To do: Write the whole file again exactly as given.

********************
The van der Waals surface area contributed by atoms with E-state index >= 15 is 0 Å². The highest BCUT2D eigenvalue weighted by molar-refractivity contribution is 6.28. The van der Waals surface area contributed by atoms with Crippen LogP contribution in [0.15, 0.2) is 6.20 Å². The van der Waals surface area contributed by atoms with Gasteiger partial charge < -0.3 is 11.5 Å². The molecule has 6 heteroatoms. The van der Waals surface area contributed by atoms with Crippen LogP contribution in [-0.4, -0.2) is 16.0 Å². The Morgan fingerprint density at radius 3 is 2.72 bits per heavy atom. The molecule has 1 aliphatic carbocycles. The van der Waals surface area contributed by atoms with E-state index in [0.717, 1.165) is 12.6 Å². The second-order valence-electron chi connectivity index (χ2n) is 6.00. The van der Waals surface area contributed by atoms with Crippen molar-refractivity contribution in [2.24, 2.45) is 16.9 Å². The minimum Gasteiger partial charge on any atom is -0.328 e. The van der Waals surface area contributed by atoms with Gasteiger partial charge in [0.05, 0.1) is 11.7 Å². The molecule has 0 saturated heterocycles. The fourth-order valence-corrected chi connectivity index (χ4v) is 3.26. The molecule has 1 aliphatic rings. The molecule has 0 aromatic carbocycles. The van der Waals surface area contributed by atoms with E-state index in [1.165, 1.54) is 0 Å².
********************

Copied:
The van der Waals surface area contributed by atoms with E-state index >= 15 is 0 Å². The highest BCUT2D eigenvalue weighted by molar-refractivity contribution is 6.28. The van der Waals surface area contributed by atoms with Crippen LogP contribution in [0.15, 0.2) is 6.20 Å². The van der Waals surface area contributed by atoms with Gasteiger partial charge < -0.3 is 11.5 Å². The molecule has 6 heteroatoms. The van der Waals surface area contributed by atoms with Crippen LogP contribution in [-0.4, -0.2) is 16.0 Å². The Morgan fingerprint density at radius 3 is 2.72 bits per heavy atom. The molecule has 1 aliphatic carbocycles. The van der Waals surface area contributed by atoms with E-state index in [0.717, 1.165) is 12.6 Å². The second-order valence-electron chi connectivity index (χ2n) is 6.00. The van der Waals surface area contributed by atoms with Crippen molar-refractivity contribution in [2.24, 2.45) is 16.9 Å². The minimum Gasteiger partial charge on any atom is -0.328 e. The van der Waals surface area contributed by atoms with Gasteiger partial charge in [0.05, 0.1) is 11.7 Å². The molecule has 0 saturated heterocycles. The fourth-order valence-corrected chi connectivity index (χ4v) is 3.26. The molecule has 1 aliphatic rings. The molecule has 0 aromatic carbocycles. The van der Waals surface area contributed by atoms with E-state index in [1.165, 1.54) is 0 Å².